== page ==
Janette N. Luu‎ > ‎In the News‎ > ‎

Grads recall school days

August 26, 2004 . Living . Page 1D

By Nancy Vendrely, The Journal Gazette
 
High school reunions - enjoyed by some, avoided by others - have become a tradition in American culture. They usually begin five years after graduation and might occur in five- to 10-year increments thereafter.
 
The amazing thing about them, however, is their inexorable proof that the decades pass too quickly. Twenty years out, you're still perking around the dance floor; 10 years later, you're wishing they'd turn the music down; and by the next gathering, you're wondering whether you can get home before dark.
 
When you hit the 50-year mark, slivers of disbelief assail your mind. How could it be? Where did the time go? It can't be 50 years. Yes, it can.
 
The Central High School Class of 1954 knows that now. As they prepare to celebrate Sept. 4 at the Baker Street Station, some of the party planners talk to The Journal Gazette about high school life 50 years ago. And, to bring us back in 10-year steps, individual graduates from 1964, 1974, 1984 and 1994 offer a glimpse of their lives and times.
 
To set the scene: In 1954, Dwight D. Eisenhower was president. An armistice had been signed in the Korean War the year before so high school boys no longer had that shadow hanging over them. Unemployment was at 2.9 percent; a first-class stamp cost 3 cents and life expectancy was 69.6 years.
 
Television was just beginning to reach into American homes. "The Jackie Gleason Show," "Hit Parade" and "Make Room for Daddy" were popular series. "On the Waterfront" and "Rear Window" were big movies that year, and radio disc jockeys were spinning platters of "Sh-Boom," "Shake Rattle & Roll" and "Oh! My Papa."
 
The Central High School cafeteria rang with such music on Friday nights as students did the bunny hop, jitterbugged and slow-danced. Barb Carpino Williams, Jim Scheerer, Gloria Bohde Sparks, Arlene Dodane Curts, Margaret Bolen Williams and Darrell G. Zimmerman reminisce about those times.
 
"Different clubs were responsible for the Friday dances. They'd decorate the cafeteria," Sparks says. "We always had live music." Others reel off band names: Bob Snowball, Jimmy Stier, Jack Wilson.
 
"At the dances, it would be boys on one side of the cafeteria and girls on the other," Barb Williams says. The dances always ended by 11 p.m. so students could catch a city bus home.
 
Life for teens then centered largely around school activities: school musicals and plays; clubs with special interests, such as history, science and Latin; working on the school newspaper or yearbook; and football and basketball games, where almost everybody turned out to root for the Central Tigers.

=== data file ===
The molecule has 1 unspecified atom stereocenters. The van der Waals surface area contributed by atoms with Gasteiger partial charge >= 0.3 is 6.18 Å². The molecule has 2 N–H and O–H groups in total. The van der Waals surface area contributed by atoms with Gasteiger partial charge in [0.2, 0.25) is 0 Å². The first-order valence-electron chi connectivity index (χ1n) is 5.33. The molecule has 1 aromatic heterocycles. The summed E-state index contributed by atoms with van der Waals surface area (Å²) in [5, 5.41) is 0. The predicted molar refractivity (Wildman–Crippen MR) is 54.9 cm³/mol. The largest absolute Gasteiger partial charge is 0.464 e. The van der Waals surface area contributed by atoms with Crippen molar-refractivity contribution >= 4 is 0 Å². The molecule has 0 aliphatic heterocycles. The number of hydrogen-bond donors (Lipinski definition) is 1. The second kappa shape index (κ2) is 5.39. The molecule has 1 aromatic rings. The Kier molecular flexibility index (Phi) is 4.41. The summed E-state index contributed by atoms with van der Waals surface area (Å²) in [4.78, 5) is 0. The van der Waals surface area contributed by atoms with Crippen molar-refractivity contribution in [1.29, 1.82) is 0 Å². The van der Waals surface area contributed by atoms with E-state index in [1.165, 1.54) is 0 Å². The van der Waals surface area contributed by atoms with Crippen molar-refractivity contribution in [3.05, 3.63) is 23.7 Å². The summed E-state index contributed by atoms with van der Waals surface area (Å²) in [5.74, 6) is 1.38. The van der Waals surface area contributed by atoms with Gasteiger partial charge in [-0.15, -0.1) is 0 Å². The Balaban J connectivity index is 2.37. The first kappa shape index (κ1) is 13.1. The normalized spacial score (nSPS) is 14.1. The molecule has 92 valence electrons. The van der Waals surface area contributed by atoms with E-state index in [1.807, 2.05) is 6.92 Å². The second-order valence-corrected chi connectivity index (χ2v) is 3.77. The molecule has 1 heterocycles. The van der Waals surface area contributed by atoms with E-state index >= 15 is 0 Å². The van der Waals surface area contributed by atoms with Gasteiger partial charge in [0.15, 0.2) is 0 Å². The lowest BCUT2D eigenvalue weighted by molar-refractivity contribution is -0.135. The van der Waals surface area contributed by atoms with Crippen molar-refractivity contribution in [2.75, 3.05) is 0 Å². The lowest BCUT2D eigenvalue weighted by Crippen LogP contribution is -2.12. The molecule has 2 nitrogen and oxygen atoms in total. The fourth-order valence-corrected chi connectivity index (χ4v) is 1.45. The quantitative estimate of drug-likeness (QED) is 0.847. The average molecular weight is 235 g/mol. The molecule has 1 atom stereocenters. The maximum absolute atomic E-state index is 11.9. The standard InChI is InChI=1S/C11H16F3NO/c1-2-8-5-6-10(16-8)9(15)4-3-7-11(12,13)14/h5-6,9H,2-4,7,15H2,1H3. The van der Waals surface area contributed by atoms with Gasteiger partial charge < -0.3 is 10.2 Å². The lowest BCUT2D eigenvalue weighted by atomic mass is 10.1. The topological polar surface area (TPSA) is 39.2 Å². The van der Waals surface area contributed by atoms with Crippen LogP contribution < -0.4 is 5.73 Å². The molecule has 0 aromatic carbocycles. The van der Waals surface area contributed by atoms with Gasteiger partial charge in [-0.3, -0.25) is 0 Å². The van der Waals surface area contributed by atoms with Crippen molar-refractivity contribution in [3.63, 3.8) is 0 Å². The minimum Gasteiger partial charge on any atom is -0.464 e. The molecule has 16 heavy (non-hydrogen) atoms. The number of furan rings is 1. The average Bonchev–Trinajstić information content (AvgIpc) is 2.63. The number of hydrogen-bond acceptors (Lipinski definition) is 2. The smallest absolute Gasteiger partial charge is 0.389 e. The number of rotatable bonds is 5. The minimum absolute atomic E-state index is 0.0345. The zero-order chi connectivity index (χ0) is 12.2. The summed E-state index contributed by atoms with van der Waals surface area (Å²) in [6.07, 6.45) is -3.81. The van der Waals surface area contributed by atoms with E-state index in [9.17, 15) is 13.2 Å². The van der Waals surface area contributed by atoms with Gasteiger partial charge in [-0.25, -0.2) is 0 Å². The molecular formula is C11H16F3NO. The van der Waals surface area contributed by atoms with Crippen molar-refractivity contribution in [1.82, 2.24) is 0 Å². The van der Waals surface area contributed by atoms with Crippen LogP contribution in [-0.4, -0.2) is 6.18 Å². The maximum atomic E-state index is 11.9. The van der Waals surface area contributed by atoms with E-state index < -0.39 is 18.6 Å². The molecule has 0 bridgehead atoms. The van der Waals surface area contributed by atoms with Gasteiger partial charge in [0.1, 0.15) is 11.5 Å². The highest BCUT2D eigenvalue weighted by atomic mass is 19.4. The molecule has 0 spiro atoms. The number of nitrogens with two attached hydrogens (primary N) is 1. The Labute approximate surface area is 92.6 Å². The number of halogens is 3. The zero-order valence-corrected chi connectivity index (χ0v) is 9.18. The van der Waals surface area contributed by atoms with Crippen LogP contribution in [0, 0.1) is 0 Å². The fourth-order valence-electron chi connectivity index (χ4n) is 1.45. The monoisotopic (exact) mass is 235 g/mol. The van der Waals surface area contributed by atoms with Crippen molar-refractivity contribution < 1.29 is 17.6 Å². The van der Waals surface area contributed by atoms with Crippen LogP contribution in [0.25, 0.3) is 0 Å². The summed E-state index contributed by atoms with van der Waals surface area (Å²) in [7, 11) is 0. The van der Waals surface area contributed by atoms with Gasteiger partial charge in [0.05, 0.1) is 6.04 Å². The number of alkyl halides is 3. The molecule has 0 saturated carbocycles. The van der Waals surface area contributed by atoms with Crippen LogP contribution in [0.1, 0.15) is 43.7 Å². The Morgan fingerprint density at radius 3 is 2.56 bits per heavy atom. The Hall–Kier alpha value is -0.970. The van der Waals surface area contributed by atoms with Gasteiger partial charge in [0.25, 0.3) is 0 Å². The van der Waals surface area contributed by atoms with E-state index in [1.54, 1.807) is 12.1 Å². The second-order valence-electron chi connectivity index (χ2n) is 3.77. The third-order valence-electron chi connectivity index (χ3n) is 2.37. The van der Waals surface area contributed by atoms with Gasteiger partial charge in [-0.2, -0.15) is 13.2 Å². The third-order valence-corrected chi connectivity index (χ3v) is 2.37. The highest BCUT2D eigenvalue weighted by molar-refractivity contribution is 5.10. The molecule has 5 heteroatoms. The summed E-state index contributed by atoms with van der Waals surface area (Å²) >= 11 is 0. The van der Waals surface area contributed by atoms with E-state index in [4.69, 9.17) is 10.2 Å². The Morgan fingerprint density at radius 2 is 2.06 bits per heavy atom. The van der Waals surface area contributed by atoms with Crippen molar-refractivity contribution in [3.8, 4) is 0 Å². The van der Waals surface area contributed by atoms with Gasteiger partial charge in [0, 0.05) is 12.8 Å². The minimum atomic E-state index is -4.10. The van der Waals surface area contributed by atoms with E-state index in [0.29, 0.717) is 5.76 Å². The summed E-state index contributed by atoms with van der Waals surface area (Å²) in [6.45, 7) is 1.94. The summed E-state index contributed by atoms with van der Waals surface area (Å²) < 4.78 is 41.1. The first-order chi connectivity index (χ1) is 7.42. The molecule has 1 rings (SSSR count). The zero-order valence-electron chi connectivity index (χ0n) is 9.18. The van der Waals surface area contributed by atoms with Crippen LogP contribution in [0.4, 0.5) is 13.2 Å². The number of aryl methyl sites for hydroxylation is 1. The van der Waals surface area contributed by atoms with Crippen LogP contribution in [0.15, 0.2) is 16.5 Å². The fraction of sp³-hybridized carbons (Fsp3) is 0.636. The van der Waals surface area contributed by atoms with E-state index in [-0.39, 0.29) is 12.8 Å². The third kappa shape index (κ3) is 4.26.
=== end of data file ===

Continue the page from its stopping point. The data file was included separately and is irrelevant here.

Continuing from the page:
"At football games, you mixed with kids from other schools," Curts says. "Kids didn't work back then, so they went to the games."
 
"Those were the best days," Barb Williams says. "Everybody got along, everybody was happy. There was no running to jobs, there were no cars, no cellphones. We walked everywhere."
 
Zimmerman says: "You didn't get a (driver's) license until you were 18 then. We'd play basketball in the alley at 10 at night, and we always walked downtown at night."
 
"It was popular to walk up and down Calhoun," Sparks adds. Even at lunchtime, Central students would spill out into the streets. Some might eat at one of the downtown lunch counters; some might window shop or just stroll to be on the scene.
 
"Downtown shopping - all those stores - it was great then," Sparks says. They also thought nothing of walking to North Side or South Side high schools where Central played its basketball games. For jaunts too far to walk, they had the city bus service. Popular spots were Bell's Skating Rink; Memorial Park, where the Fort Wayne Daisies played women's professional baseball; and the then-new Memorial Coliseum to see the city's professional basketball team, the Fort Wayne Pistons.
 
When someone did have access to a car, some of the destinations of choice were Buck Lake Ranch near Angola, Bledsoe's Beach at Lake James, Cold Springs Resort at Hamilton Lake or simply cruising around Gardner's Drive-In in downtown Fort Wayne.
 
"One girl would have a car and we'd get our quarters together," Margaret Williams says. "Gas was 22 to 25 cents a gallon."
 
"You'd go to the drive-in (movie) and put a bunch of people in your trunk," Curts says.
 
As for attire, it was not a T-shirt and blue-jean generation. Girls wore skirts, blouses or sweaters and saddle shoes with bobby socks. Guys wore cotton or corduroy pants with shirts or pullovers and loafers or oxfords. Athletic shoes were reserved for the basketball court.
 
"It was a quieter time," Curts says. "It was rare to hear of anybody taking drugs."
 
"We didn't even know what it was," Scheerer says.
 
"It was a great time to grow up," Curts says. "You didn't have the pressures you have now."
 
"There was no fighting - we were happy kids," Barb Williams says. The closest they came to anything resembling a fight were mass snowball fights.
 
"We were right across the street from Central Catholic (High School)," Curts says. "In winter, we'd have snowball fights across Clinton Street."
 
When it was time to focus on classes, students could choose business courses, vocational education or college prep classes, though college wasn't a common goal then. Most girls were looking at nursing, secretarial work or marriage - they recall about eight couples in their class married soon after high school. And many of the boys were into vocational trades, such as tool & die, drafting and machinist work. Central's industrial arts classes prepared them for employment in trades, industry and business.